Can Books Still Change the World?

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So, I’ve been reading Frederick Douglass’s autobiography. I like to keep up with the latest fads and, as President Trump pointed out not too long ago, Douglass “is an example of somebody who’s done an amazing job that is being recognized more and more.”

Douglass is probably the most famous abolitionist of all time, and his work was widely recognized in the years before, during, and long after the Civil War, including by President Abraham Lincoln, whose response to Douglass’s criticism was to invite him to the White House to talk about their differences. Over time they developed a strong friendship and at least a partial reconciliation of their views. Lincoln listened, changed, and came to appreciate Douglass, and the feeling was mutual.

Douglass, who educated himself and escaped slavery, published the first of three autobiographies in 1845. It is as powerful and upsetting today, even after we know the horrors of slavery, as it was when it was published. Much of that power comes from Douglass’s remarkable skill as an author. Consider this passage about how he felt when he was free from slavery:

“I suppose I felt as one may imagine the unarmed mariner to feel when he is rescued by a friendly man-of-war from the pursuit of a pirate. In writing to a dear friend, immediately after my arrival at New York, I said I felt like one who had escaped a den of hungry lions. This state of mind, however, very soon subsided; and I was again seized with a feeling of great insecurity and loneliness. I was yet liable to be taken back, and subjected to all the tortures of slavery. This in itself was enough to damp the ardor of my enthusiasm. But the loneliness overcame me. There I was in the midst of thousands, and yet a perfect stranger; without home and without friends, in the midst of thousands of my own brethren—children of a common Father, and yet I dared not to unfold to any one of them my sad condition. I was afraid to speak to any one for fear of speaking to the wrong one, and thereby falling into the hands of money-loving kidnappers, whose business it was to lie in wait for the panting fugitive, as the ferocious beasts of the forest lie in wait for their prey. The motto which I adopted when I started from slavery was this—‘Trust no man!’”

The passage strikes me as particularly relevant today in light of the uncertainty facing so many immigrants standing on American soil.

Douglas didn’t stop with writing three volumes of his autobiography. He was one of the effective orators ever and he even started his own newspaper. But his autobiography had had such a profound effect on American society that it was undoubtedly an obvious pick when the New York Public Library selected the “Top 25 Books That Changed History.” It’s an interesting list, ranging from the King James Bible (as well as the Koran and the Torah) to The Communist Manifesto by Karl Marx and Friedrich Engels to Upton Sinclair’s The Jungle. It also includes Silent Spring by Rachel Carson, Betty Friedan’s The Feminist Mystique, Darwin’s Origin of the Species, George Orwell’s 1984, and John Hersey’s Hiroshima.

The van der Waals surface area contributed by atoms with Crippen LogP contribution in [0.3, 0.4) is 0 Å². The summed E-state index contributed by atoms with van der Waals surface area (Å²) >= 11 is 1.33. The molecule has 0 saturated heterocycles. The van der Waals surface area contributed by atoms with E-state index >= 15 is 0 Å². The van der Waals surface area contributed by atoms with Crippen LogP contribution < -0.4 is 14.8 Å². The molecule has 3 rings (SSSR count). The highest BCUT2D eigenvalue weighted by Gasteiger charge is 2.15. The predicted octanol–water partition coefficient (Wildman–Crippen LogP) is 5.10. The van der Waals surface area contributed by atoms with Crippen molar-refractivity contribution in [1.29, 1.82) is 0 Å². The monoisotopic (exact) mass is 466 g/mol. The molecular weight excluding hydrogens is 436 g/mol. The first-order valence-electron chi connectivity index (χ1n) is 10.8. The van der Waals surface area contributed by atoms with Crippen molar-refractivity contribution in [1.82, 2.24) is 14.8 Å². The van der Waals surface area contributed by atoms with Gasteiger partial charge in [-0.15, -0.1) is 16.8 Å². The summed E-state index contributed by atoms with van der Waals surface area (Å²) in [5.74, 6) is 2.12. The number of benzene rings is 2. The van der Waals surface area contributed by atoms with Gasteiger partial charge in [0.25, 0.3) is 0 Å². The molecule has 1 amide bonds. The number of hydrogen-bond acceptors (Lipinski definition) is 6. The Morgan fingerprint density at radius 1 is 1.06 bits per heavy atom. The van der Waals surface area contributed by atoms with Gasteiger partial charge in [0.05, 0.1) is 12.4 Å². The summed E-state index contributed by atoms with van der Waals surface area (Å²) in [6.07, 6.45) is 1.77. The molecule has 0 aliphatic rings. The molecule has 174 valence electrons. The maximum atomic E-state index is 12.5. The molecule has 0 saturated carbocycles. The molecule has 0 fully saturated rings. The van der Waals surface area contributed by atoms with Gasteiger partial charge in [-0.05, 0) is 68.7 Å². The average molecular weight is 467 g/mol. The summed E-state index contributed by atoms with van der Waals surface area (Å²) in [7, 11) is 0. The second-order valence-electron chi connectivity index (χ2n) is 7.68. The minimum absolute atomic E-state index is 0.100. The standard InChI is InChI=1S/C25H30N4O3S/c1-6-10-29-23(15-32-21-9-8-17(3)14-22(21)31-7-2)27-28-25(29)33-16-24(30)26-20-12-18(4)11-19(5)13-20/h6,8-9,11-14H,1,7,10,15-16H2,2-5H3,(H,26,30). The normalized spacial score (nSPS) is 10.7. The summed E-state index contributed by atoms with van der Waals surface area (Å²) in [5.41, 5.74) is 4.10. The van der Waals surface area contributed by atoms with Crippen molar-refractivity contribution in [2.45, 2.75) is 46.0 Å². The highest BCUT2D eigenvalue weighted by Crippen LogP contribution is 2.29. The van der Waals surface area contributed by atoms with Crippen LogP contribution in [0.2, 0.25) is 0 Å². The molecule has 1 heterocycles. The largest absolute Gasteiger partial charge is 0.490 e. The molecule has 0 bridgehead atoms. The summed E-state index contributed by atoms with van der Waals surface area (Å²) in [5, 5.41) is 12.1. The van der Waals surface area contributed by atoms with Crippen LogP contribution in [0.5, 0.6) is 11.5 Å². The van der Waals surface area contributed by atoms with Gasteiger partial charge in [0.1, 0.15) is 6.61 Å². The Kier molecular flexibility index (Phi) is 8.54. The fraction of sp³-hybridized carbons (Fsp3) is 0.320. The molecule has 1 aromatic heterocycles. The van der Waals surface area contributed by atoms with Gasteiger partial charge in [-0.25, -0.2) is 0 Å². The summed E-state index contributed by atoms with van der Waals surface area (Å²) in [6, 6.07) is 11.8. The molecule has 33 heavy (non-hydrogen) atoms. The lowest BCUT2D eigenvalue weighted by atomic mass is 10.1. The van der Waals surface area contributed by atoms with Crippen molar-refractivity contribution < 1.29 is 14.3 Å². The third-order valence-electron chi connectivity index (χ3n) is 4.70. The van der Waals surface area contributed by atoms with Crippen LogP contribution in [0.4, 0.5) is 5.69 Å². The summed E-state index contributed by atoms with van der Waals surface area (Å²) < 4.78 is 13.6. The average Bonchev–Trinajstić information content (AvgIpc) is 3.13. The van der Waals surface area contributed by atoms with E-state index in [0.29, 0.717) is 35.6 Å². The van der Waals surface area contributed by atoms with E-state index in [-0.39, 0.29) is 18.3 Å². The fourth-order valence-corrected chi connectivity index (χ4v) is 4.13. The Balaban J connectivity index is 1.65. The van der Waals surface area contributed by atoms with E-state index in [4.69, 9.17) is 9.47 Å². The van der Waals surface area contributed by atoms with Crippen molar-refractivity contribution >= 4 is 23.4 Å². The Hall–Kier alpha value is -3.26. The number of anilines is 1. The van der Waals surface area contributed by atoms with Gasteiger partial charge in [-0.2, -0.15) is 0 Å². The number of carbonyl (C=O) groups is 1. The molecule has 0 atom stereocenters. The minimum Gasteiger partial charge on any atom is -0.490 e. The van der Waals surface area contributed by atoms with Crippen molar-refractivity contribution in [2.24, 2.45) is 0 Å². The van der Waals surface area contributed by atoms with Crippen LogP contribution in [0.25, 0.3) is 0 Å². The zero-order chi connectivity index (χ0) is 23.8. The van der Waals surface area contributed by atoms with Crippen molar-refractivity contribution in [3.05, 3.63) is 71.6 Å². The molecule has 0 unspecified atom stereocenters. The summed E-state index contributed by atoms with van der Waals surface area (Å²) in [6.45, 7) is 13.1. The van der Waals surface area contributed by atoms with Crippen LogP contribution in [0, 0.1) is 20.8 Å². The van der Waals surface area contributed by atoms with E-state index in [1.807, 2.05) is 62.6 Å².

What struck me about the list (other than that I’ve yet to read too many of the entries) was that the most recent book was Bury My Heart at Wounded Knee by Dee Alexander Brown, which was published in 1970. Perhaps there is nothing more recent because it is too soon for anything to have had such a profound effect. Or, more frighteningly, it is because books are losing their influence.

In today’s world, it is much harder for any work—novel or nonfiction—to break through and reach a mass audience, especially if the work is serious, scholarly, or high literature. The best seller lists are stacked with genre novels meant to entertain more than to enlighten. And there is so much more competition that it is harder for any book to break through unless the author is already well known.

And of course, books now must compete for the attention of a public with a shorter attention span, while readers are flooded with social media of all types, as well as movies and music readily available on demand.

I’m not suggesting that books aren’t still thriving, just that there are so many more of them and so much else that it’s harder for any single work to have a strong and lasting impression. I can’t judge whether this is good or bad (or neither), but I’d welcome your thoughts on that, as well as suggestions for what you’d put on the list of most influential books published after 1970.

Please list your suggestions in an email to mark@markwillen.com or in the comment section below.

 

One Comment on “Can Books Still Change the World?”

  1. I have not seen any of the debate generated by the NY Public Library List, but after reading your blog, I printed their “Top 25 Books that Changed History.” I want to respond both to their list and your question about the current influence of books.
    First, the obvious point, the list is highly subjective. Okay, the Bible, the Torah, the Koran, Confucius’s Analects, Darwin, Plato. But I am highly suspect of any list that omits Aristotle, Newton, Freud, Einstein, and Shakespeare! And then of course, there is the implicit problem: how do we measure influence or “changing history”? Was Thomas Paine really more important than John Locke who inspired him? Did Harriet Beecher Stowe not have greater impact than Frederick Douglass?
    One problem is to recognize that influence and mass readership need not coincide. And in that case, books still have great influence. The TLS has a listing of books by decades. Among those titles for the 1970s and beyond: Hannah Arendt, The Origins of Totalitarianism; Alexander Solzhenitsyn, The Gulag; Victor Havel, Living in Truth; John Rawls, A Theory of Justice; and Stephen Hawkins, A Brief History of Time.

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